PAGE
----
The SSE Hydro is one of the first major developments to be undertaken in the SECC's QD2 master plan which has the potential to create 2,449 jobs.

    The 12,000-seat arena is the largest entertainments venue in Scotland and the only one of its scale in the UK built specifically for concerts and events. The Hydro will host around 140 events each year, including national and international artists and bands as well as being a venue for major comedy stars and sporting events.

    The arena has the potential to inject an additional £131 million into the local economy. The current economic impact of the SECC is £347million per annum with 1.5 million visitors a year.

    Where is it?

    The Hydro is part of the Scottish Exhibition and Conference Centre complex operated by SEC Limited and located in Finnieston, Glasgow (Scotland) on the Queens Dock site adjacent to the River Clyde.
    When was it built?

    The building was opened in September 2013.

    Whose responsible for its design?

    Created by world-renowned architects Foster and Partners, who also designed the SECC's Clyde Auditorium (the Armadillo see below), Scotland's new national arena will hold 12,000 fully seated and is the largest entertainments venue in Scotland. Now known as The SSE Hydro, the SECC national arena is the only one of its scale in the UK built specifically for concerts, conferences and events.

    What's nearby?

    The Scottish Exhibition and Conference Centre (SECC)  and SSE Glasgow Hydro  
  • BBC Scotland HQ
  • STV HQ  

  • Other links?

    Events held here have included:

    Fleetwood Mac, the Arctic Monkeys, Beyoncé, Miley Cyrus, the Eagles, the MTV Europe music awardsCommonwealth Games sports.


    Monday, 9 November 2015

    Glasgow Subway

    What is it?

    Opened in 1896 Glasgow's Subway is the third oldest in the world behind London and Budapest.  Glaswegians call the Subway the clockwork orange on account of the vivid orange livery of the carriages.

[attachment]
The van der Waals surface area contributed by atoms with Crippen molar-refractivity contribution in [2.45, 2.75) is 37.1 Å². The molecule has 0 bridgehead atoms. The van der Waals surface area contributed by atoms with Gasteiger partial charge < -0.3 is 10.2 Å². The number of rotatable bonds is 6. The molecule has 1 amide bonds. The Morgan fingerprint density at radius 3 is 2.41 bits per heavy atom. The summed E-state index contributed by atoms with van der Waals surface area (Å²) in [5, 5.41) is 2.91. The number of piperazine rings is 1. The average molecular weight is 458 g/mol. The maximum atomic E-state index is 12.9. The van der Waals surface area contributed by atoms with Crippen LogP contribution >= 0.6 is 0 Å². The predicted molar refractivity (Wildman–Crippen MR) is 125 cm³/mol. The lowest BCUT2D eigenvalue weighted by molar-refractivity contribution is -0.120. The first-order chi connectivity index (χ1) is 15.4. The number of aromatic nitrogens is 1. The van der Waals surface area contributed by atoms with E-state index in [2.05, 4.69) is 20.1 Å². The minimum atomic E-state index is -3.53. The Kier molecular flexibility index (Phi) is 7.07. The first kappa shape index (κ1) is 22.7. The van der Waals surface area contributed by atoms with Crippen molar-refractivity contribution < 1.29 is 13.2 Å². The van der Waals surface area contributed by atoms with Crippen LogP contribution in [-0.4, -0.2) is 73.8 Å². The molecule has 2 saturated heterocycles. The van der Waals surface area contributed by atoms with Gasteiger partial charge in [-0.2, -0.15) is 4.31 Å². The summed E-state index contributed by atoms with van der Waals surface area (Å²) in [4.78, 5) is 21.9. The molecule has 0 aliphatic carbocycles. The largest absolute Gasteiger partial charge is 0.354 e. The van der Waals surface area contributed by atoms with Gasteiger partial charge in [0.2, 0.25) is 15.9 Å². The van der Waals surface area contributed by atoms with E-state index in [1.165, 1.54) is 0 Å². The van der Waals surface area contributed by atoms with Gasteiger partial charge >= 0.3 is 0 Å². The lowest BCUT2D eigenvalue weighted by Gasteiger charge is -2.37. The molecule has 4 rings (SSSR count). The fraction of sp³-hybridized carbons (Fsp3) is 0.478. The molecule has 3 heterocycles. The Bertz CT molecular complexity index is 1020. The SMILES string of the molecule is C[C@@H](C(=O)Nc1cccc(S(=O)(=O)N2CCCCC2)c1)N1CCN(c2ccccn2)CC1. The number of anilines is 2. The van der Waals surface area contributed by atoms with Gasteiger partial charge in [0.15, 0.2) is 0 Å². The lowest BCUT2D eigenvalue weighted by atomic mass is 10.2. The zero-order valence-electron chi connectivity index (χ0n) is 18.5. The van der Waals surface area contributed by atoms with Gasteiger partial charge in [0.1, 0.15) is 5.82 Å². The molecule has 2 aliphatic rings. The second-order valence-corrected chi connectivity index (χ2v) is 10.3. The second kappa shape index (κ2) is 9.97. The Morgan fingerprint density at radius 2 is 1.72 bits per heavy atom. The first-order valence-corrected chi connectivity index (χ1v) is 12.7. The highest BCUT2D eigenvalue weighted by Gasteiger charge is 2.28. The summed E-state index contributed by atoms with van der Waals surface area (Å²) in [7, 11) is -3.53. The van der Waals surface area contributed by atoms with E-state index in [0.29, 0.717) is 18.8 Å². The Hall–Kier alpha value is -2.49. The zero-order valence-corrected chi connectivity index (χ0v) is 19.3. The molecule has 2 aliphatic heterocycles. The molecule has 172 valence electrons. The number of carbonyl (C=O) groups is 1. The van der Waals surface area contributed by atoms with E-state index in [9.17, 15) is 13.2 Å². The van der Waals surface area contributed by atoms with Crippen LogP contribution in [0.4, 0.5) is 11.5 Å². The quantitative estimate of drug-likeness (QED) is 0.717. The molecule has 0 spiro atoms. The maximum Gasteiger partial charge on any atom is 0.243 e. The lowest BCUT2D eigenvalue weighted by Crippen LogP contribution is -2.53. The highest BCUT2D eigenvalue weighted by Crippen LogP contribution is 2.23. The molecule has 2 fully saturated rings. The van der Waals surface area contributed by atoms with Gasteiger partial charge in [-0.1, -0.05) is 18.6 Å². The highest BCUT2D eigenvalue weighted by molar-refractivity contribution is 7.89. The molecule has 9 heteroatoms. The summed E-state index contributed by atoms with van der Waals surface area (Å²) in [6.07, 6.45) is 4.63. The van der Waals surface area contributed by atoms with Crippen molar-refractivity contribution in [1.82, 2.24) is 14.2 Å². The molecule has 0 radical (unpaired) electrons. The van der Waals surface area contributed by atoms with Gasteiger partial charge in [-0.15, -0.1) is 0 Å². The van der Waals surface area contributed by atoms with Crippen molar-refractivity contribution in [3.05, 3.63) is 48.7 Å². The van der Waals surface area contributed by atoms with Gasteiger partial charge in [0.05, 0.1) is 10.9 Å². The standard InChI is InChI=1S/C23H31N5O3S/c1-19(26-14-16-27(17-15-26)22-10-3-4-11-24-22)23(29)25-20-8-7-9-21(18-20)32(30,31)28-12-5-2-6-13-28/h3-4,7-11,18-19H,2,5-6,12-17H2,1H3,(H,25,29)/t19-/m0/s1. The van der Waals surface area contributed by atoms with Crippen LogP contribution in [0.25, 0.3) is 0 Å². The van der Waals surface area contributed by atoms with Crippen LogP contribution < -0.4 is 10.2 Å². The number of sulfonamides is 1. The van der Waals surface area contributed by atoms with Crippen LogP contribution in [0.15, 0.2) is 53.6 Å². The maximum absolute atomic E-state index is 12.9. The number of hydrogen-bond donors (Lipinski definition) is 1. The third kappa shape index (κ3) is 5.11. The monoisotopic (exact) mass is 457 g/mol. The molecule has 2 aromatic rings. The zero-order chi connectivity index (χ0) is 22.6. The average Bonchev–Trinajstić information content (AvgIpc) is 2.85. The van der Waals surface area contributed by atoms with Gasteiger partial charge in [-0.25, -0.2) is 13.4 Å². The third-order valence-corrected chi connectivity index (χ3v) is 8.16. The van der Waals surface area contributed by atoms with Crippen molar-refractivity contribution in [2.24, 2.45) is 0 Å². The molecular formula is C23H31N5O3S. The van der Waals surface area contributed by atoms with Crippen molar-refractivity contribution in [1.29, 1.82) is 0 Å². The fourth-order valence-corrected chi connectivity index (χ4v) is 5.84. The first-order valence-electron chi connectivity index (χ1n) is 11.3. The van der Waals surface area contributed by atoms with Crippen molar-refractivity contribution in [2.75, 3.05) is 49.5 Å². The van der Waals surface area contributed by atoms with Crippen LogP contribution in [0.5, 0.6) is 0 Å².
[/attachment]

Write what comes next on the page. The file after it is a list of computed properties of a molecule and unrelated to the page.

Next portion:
Image result for glasgow subway train

    All of the network runs underground and is formed of two tunnels forming an outer and inner circle with trains running clockwise in the first and anti-clockwise in the latter around a 10 km route calling at 15 stations in the centre west of Glasgow.  8 of the 15 stations sit north of the River Clyde and the remaining 7 to the south of the river.

    Trains are a maximum of 3 cars long giving a maximum length of 36 metres.  A 3 car train can accommodate 112 seated passengers and a further 165 standing passengers.

    A flat fare applies to any journey on the Subway and it's a quick and convenient way to get around the city.       

    Where is it?

    You'll find stations along the route at:

    Click here for more details:

    A song!  

    When was it built?

    It was first opened in 1896 having taken five years to construct.

    Who's responsible for its design?

    The Glasgow Subway Company commissioned the project and this picture shows directors, engineers and city officials at the opening in 1896. 

    What's nearby?

    Could be an urban myth but I've heard there's a challenge associated with the Subway.

    Travelling clock-wise the journey time between Buchanan Street and St. Enoch is approximately 55 seconds. At street level it's a downhill journey, but it is along Buchanan Street one of the busiest shopping streets in Britain if not Europe and there are three road crossings.